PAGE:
The chickens have a coop where they sleep and then free range in our fairly large garden (probably 20m x 15m). There are trees, bushes, plant pots, behind sheds, under shrubs, added perches... I feel like there are lots of places to ‘hide’ if necessary. That is one reason I find it so strange. They have a food station, where there are several feeders, and several water stations around the garden. I could be wrong but I can’t see that it is environmental.
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Starburst

Jesus Loves You
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for some reason I am not seeing any pictures of the egg. Anyway, I do not keep roosters, but some people I know do keep their rooster in a separate, smaller coop for the majority of the time with the run separated so the hens and roosters can see each other but the hens don't get over mated.
 

Rachnicko

Songster
May 10, 2020
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UK
Sorry I edited as forgot to add the egg photos.
Thanks for the info. It sounds like over mating may just be a general “thing” with roosters. If it comes to it, we may have to find him a new home. He’s generally a good boy - finds food and nesting places for the girls - very good around us - friendly - just very keen to mate in the evenings.
 

Starburst

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Do feed your chickens lots of calcium? That looks like a calcium deposit on your chicken egg, which can be caused by excess calcium or stress during the calcification process.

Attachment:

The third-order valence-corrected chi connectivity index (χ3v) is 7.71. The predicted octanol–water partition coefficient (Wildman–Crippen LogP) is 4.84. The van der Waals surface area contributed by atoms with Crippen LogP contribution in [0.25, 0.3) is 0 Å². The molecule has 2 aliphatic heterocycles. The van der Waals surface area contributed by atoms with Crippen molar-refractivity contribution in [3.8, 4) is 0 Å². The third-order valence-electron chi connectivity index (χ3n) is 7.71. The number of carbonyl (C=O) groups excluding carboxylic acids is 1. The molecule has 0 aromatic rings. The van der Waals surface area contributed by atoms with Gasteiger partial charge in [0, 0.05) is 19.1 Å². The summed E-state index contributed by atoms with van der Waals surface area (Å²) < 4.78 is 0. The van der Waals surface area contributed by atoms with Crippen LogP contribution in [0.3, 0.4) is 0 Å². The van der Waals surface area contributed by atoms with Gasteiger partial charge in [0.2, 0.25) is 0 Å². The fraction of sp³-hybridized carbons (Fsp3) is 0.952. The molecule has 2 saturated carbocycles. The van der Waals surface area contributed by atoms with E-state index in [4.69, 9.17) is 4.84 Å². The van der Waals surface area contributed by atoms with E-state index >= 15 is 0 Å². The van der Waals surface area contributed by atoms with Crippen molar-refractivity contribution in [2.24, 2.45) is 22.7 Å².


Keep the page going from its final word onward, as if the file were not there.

Rachnicko

Songster
May 10, 2020
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Not intentionally. They have layers pellets for feed, then cracked corn and sunflower seed kernels for scratch, plus occasional treats (various including mealworms, cheese, yoghurt, grapes, meat scraps). We always have a separate bowl of crushed egg shell and oyster shell available as the current broody laid a couple of soft shell eggs a few months ago.

I couldn’t say if the booted bantam takes too much of the crushed shells, but I know she pecks it.

Yes I had read that could be a cause of the calcium deposits. Should I remove the free issue shell?

Do you know if there is anything to include or exclude from their diet to help with a potential stress issue?
 

Starburst

Jesus Loves You
Premium Feather Member
May 25, 2020
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I would highly recommend to keep providing the oyster shell, as they do need it for the eggs. Keeping treats to 10% of their diet (If your chickens each eat 1/2 cup of feed every day, then that would be about 1 tablespoon) can help. Generally, stress is less likely to be caused by their diet, and is more often caused by over mating or bullies. It could also be internal or external parasites, trauma, or sudden change in diet.
 

Rachnicko

Songster
May 10, 2020
205
334
141
UK
Thanks for your help. Those feed proportions sound about right for what we do.
I can’t find any signs of external parasites and have brought a ‘wormwood’ natural de-wormer, which I will give to them in their water.
I guess I can put it down to the cockerel and/or top hen then. I’ll finish the run today and try isolating the cockerel and see if she improves. I can’t see any of them liking it very much though, especially as it will leave our booted bantam with the top bully hen alone. If that doesn’t work, I’ll try removing the bully instead, although that will then leave her alone with the cockerel.
I can’t believe my chicken math has turned out this way! 🤷🏽‍♀️
 

aart

Chicken Juggler!
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She's just stressed from the flock member loss and maybe the broody.
I wouldn't worry much about the excess calcium bumps unless it continues.